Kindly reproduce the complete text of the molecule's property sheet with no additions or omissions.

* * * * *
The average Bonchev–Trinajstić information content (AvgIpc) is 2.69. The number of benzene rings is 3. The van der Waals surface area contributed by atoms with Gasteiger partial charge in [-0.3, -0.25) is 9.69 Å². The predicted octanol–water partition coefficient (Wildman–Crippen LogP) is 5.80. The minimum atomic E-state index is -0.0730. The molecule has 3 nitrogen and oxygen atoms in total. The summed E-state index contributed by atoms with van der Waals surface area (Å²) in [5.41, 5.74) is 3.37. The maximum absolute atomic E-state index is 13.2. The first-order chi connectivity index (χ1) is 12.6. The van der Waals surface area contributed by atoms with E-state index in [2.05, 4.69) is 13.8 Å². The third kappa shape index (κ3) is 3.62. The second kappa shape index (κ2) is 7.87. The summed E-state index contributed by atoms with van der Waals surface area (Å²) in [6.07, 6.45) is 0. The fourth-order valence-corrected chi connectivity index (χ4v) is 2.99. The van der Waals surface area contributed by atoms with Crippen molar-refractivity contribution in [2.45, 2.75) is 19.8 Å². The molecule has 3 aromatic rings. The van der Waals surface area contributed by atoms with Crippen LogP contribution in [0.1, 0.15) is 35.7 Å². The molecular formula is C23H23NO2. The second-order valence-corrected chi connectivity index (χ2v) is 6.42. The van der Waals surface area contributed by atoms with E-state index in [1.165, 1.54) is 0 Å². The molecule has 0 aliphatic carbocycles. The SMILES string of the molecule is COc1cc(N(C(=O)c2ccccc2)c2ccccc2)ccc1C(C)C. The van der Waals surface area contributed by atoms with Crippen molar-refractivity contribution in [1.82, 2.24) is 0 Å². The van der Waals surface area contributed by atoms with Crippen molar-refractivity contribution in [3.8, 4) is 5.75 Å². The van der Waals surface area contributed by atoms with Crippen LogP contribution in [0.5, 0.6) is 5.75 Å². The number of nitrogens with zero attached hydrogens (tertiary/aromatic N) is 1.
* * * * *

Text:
The average Bonchev–Trinajstić information content (AvgIpc) is 2.69. The number of benzene rings is 3. The van der Waals surface area contributed by atoms with Gasteiger partial charge in [-0.3, -0.25) is 9.69 Å². The predicted octanol–water partition coefficient (Wildman–Crippen LogP) is 5.80. The minimum atomic E-state index is -0.0730. The molecule has 3 nitrogen and oxygen atoms in total. The summed E-state index contributed by atoms with van der Waals surface area (Å²) in [5.41, 5.74) is 3.37. The maximum absolute atomic E-state index is 13.2. The first-order chi connectivity index (χ1) is 12.6. The van der Waals surface area contributed by atoms with E-state index in [2.05, 4.69) is 13.8 Å². The third kappa shape index (κ3) is 3.62. The second kappa shape index (κ2) is 7.87. The summed E-state index contributed by atoms with van der Waals surface area (Å²) in [6.07, 6.45) is 0. The fourth-order valence-corrected chi connectivity index (χ4v) is 2.99. The van der Waals surface area contributed by atoms with Crippen molar-refractivity contribution in [2.45, 2.75) is 19.8 Å². The molecule has 3 aromatic rings. The van der Waals surface area contributed by atoms with Crippen LogP contribution in [0.1, 0.15) is 35.7 Å². The molecular formula is C23H23NO2. The second-order valence-corrected chi connectivity index (χ2v) is 6.42. The van der Waals surface area contributed by atoms with E-state index in [1.165, 1.54) is 0 Å². The molecule has 0 aliphatic carbocycles. The SMILES string of the molecule is COc1cc(N(C(=O)c2ccccc2)c2ccccc2)ccc1C(C)C. The van der Waals surface area contributed by atoms with Crippen molar-refractivity contribution in [1.82, 2.24) is 0 Å². The van der Waals surface area contributed by atoms with Crippen molar-refractivity contribution in [3.8, 4) is 5.75 Å². The van der Waals surface area contributed by atoms with Crippen LogP contribution in [0.5, 0.6) is 5.75 Å². The number of nitrogens with zero attached hydrogens (tertiary/aromatic N) is 1.